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tms13pin
Too Much Free Time


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Joined: 23 Feb 2005
Posts: 1353
Location: Pittsburgh, PA

PostPosted: Thu Jul 19, 2007 9:24 pm   Reply with quoteBack to top

Eudai, funny you should mention having stage fright and public
speaking fright. I was that way as well, funny that we're teachers now.
I'm totally comforable going in front of crowds now, I do it almost
every day, but I used to be mortified.

I always found it less scary to play out in original bands than in cover
bands. Noone knew your material in original bands and wouldn't know
if you made mistakes or not. Not so in cover bands.

Now, I just don't care. I go out to play for fun, when I do get a chance,
and I just have a good time. I don't really care now dorky I look playing
anymore. I'm also not expecting panties to be thrown at me either
(not that I ever had that happen before).

--Tom
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Emogee
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Posts: 92
Location: York,PA

PostPosted: Thu Jul 19, 2007 9:33 pm   Reply with quoteBack to top

The worst they're going to do is laugh.

Once you get over that, you're home free.

Playing at your local church helps alot too. Same songs, same band, same audience every week.

Work out your fears on the small stage.

Emogeee

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dukey
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Location: Rotterdam, the Netherlands

PostPosted: Fri Jul 20, 2007 5:23 am   Reply with quoteBack to top

Been making music for the last 25 yrs or so - started out with my acoustic guitar and my voice in a folk club - was a 1 man band (keyboerds etc) for over 20 years, now I'm the lead singer in a 6-persons cover band. Stagefright - hell yes - in the beginning, later on you learn to trust yr equipment and yr abilities - biggest fright was when I had to step out from behind my keyboards and speak to the partygoers for some 35 minutes - nothing to hind behind except a mike-stand. Nowadays I only worry whether all songs will work out the way we practiced them - still every gig I'm apprehensive but that's part of the game I suppose - that's just part of wanting to do it how it should be done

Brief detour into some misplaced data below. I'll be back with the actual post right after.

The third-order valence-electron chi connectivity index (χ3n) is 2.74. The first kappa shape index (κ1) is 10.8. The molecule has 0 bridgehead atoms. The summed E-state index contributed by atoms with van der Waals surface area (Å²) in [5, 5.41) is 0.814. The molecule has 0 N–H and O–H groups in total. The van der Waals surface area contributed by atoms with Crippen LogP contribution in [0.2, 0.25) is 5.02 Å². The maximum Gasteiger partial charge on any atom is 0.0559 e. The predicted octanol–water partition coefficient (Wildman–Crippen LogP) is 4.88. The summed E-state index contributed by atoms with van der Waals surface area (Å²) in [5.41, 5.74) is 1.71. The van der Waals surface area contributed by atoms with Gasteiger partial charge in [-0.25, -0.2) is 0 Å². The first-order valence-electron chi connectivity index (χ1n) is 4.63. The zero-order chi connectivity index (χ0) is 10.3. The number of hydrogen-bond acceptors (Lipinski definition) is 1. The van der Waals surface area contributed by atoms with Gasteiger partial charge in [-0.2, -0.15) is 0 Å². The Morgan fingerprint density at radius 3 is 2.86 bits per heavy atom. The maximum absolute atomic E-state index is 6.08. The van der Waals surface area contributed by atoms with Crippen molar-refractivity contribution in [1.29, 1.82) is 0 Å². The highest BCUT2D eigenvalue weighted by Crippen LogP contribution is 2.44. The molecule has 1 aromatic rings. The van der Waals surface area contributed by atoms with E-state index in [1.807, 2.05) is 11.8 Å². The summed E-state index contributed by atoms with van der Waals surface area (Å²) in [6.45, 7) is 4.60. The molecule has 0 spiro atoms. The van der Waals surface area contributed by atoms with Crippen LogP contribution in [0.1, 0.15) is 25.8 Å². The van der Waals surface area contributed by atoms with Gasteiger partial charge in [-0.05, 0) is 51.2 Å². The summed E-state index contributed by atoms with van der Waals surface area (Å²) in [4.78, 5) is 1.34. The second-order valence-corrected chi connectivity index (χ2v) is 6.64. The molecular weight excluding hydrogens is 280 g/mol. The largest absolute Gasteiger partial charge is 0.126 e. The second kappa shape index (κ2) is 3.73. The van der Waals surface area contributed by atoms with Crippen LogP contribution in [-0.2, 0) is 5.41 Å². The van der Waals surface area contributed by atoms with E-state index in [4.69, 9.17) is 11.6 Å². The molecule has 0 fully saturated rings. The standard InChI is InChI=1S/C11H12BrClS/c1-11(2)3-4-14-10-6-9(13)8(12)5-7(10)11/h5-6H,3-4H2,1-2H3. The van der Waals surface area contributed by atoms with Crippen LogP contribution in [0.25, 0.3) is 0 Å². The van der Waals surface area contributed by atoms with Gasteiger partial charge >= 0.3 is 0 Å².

will

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Bundy
Alive again.


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PostPosted: Fri Jul 20, 2007 5:55 am   Reply with quoteBack to top

Emogee wrote:
Playing at your local church helps alot too. Same songs, same band, same audience every week.


No smoking on the dance floor? Think

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padams
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Location: Rougemont, NC

PostPosted: Fri Jul 20, 2007 6:14 pm   Reply with quoteBack to top

I'm probably one of the most shy people you'll ever meet...when I'm on stage, I don't get crazy or anything, but when I'm there I put myself in a certain "zone" where no one else exists. It's best just to completely encapsulate yourself in the music, and everything else is only there in between songs. There are honestly times when I don't even SEE anything; either I'm concentrating on my fretboard or just zoned out completely. It's really a thrill when people cheer afterwards, but I always try to ignore that they're ever there when I'm playing or I won't be able to think about what I'm playing.

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ElfDude
Way Too Much Free Time


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Location: In the shadows of the everlasting hills

PostPosted: Fri Jul 20, 2007 6:46 pm   Reply with quoteBack to top

padams wrote:
I'm probably one of the most shy people you'll ever meet...when I'm on stage, I don't get crazy or anything, but when I'm there I put myself in a certain "zone" where no one else exists.


Very interesting.

I'm also quite shy, but I'm one of those odd introverts who also has a need to perform once in a while. I love the crowd and am always watching them for clues of what we're doing right and what we're not. I feed off their energy. But after the show when they come up and say, "You guys sounded really good! How long have you been playing together?" and such, I'd really rather let someone else talk to them. Smile

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BluesPicker
Way Too Much Free Time


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PostPosted: Fri Jul 20, 2007 7:01 pm   Reply with quoteBack to top

I've been doing this for 42 years and still feel a little nervousnous, from time to time, especially if it's a first gig with a new band, or if I haven't played on stage in a long, long time. But once I start, the nerves go away. Being or feeling nervous is normal ... in my opinion, a little "edge" is a good thing, and you actually play more focussed for it.

One night I remember -- I was assigned to a radar site in Iceland, and had been there a few days. I walked in the NCO Club one Saturday and saw the band setting up -- well, the band's rhythm guitarist. He already knew about me, but I didn't know anything about him or the band (all military guys stationed there, like me).

"Go get your guitar, man, and let's jam," Russ said. So, off I went. I played through about half the first tune -- "HUSH" (the Deep Purple tune) -- and Russ, said, "Hey, you wanna play lead for us tonight? Of course I said yes, without having a clue about what they played. Talk about playing "cold" without a rehearsal for a four-hour gig.